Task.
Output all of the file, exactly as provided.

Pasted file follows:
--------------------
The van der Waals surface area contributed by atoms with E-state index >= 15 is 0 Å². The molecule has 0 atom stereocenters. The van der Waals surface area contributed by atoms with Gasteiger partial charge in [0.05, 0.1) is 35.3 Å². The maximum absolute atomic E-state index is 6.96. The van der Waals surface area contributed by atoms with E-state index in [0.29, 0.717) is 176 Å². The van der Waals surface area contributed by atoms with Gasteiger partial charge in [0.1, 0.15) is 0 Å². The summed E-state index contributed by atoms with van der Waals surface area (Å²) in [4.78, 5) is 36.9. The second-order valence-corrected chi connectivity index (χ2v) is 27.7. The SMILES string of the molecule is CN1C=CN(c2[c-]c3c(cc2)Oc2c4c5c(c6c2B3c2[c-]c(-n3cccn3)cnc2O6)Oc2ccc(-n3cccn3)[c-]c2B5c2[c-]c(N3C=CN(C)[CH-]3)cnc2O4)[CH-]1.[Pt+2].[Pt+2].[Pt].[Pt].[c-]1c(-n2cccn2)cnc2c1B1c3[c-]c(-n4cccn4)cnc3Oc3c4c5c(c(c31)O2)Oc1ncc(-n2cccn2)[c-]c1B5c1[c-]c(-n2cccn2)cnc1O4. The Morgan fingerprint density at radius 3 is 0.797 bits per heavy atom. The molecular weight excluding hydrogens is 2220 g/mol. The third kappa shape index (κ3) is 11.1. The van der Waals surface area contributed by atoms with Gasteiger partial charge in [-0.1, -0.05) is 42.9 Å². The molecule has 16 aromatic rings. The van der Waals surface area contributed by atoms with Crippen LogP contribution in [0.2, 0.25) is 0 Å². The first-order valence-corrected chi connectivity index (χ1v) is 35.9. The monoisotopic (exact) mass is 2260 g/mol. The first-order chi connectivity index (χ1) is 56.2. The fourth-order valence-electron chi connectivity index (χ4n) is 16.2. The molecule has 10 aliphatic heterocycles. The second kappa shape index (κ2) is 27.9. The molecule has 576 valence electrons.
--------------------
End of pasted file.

The van der Waals surface area contributed by atoms with E-state index >= 15 is 0 Å². The molecule has 0 atom stereocenters. The van der Waals surface area contributed by atoms with Gasteiger partial charge in [0.05, 0.1) is 35.3 Å². The maximum absolute atomic E-state index is 6.96. The van der Waals surface area contributed by atoms with E-state index in [0.29, 0.717) is 176 Å². The van der Waals surface area contributed by atoms with Gasteiger partial charge in [0.1, 0.15) is 0 Å². The summed E-state index contributed by atoms with van der Waals surface area (Å²) in [4.78, 5) is 36.9. The second-order valence-corrected chi connectivity index (χ2v) is 27.7. The SMILES string of the molecule is CN1C=CN(c2[c-]c3c(cc2)Oc2c4c5c(c6c2B3c2[c-]c(-n3cccn3)cnc2O6)Oc2ccc(-n3cccn3)[c-]c2B5c2[c-]c(N3C=CN(C)[CH-]3)cnc2O4)[CH-]1.[Pt+2].[Pt+2].[Pt].[Pt].[c-]1c(-n2cccn2)cnc2c1B1c3[c-]c(-n4cccn4)cnc3Oc3c4c5c(c(c31)O2)Oc1ncc(-n2cccn2)[c-]c1B5c1[c-]c(-n2cccn2)cnc1O4. The Morgan fingerprint density at radius 3 is 0.797 bits per heavy atom. The molecular weight excluding hydrogens is 2220 g/mol. The third kappa shape index (κ3) is 11.1. The van der Waals surface area contributed by atoms with Gasteiger partial charge in [-0.1, -0.05) is 42.9 Å². The molecule has 16 aromatic rings. The van der Waals surface area contributed by atoms with Crippen LogP contribution in [0.2, 0.25) is 0 Å². The first-order valence-corrected chi connectivity index (χ1v) is 35.9. The monoisotopic (exact) mass is 2260 g/mol. The first-order chi connectivity index (χ1) is 56.2. The fourth-order valence-electron chi connectivity index (χ4n) is 16.2. The molecule has 10 aliphatic heterocycles. The second kappa shape index (κ2) is 27.9. The molecule has 576 valence electrons.